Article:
It might be easier for me to say/observe from my academic ivory tower since I’m not scanning the job ads, but I would think that your experience as a writer (and human!) speaks volumes. Knowing the way the TC field works both then and now is an advantage and I think there’s something to say for taking your time to adapt to change!

  3. Hi Rebecca,

    I really enjoyed your blog post for this week.

    It is very unfortunate that you were often referred to as “some kind of secretary” during a previous job search for Technical Writer positions. I think such language is offensive on several levels to both Technical Writers and Administrative Assistants. The Dilbert (Dogbert) comic strip sums it up perfectly.

    Unless I am misinterpreting the context of your post, it seems that social media has been largely unhelpful for you in your professional roles to date. In fact, social media may have caused internal and external confusion while hindering the task(s) at hand. If so, please try not to be discouraged. I believe all of us communicators have mixed feelings about social media for one reason or another. For instance, I am concerned that social media may ultimately replace the Technical Writing field as a whole, though my academic peers believe otherwise, as explained by their comments on my post for this week.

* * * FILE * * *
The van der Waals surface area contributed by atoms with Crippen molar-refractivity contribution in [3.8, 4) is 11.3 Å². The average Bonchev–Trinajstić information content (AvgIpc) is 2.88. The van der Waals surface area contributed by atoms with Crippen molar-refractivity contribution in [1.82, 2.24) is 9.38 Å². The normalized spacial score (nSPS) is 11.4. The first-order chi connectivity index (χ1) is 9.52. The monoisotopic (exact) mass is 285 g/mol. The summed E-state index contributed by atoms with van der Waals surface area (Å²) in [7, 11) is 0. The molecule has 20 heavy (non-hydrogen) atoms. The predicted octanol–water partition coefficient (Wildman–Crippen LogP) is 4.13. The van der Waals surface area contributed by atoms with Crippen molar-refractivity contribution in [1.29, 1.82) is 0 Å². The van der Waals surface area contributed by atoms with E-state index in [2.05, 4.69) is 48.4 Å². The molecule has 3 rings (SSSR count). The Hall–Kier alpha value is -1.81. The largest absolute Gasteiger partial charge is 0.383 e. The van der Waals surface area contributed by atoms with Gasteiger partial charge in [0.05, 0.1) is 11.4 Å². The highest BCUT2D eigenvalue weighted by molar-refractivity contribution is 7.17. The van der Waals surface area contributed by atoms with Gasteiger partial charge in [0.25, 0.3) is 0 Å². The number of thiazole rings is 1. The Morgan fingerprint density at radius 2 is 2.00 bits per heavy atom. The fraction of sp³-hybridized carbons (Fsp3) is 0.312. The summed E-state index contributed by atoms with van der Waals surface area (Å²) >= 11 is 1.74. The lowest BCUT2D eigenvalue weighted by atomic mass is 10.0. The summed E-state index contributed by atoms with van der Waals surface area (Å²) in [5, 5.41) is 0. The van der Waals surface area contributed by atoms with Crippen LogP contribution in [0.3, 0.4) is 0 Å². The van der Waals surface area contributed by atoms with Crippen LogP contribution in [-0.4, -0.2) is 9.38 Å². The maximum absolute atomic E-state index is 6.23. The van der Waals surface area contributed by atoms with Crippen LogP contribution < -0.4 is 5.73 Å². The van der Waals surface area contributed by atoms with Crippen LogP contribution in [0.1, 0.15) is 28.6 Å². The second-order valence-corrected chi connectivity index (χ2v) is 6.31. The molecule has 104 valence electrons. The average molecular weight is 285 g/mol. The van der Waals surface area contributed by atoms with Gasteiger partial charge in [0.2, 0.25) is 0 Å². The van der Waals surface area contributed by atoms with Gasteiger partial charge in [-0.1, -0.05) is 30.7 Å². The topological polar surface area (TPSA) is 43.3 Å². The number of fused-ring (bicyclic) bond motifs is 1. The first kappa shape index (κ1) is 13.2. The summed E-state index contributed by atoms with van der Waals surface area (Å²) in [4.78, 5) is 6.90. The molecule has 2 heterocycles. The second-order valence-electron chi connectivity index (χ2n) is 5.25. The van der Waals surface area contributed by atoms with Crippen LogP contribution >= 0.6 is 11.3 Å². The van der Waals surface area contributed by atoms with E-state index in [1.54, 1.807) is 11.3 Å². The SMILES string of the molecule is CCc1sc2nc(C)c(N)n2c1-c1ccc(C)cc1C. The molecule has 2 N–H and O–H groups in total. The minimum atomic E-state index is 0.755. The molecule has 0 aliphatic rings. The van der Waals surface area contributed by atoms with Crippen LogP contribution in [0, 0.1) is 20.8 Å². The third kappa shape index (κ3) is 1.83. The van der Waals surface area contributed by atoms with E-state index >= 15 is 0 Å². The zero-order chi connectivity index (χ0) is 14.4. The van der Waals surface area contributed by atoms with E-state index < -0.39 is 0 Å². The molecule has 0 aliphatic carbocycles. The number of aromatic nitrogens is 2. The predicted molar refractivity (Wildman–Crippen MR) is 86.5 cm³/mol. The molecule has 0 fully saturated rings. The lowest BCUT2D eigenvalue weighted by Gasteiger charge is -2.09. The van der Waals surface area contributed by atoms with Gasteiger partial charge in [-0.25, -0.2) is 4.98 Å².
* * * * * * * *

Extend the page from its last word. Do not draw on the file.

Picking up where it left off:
The bottom line is that social media is still figuring itself out while slowly carving its niche in technical communication. We shouldn’t be concerned with right or wrong communication approaches, styles, techniques, etc. Instead, we should trust that social media will ultimately help technical communication more so than hinder it.

    Great post!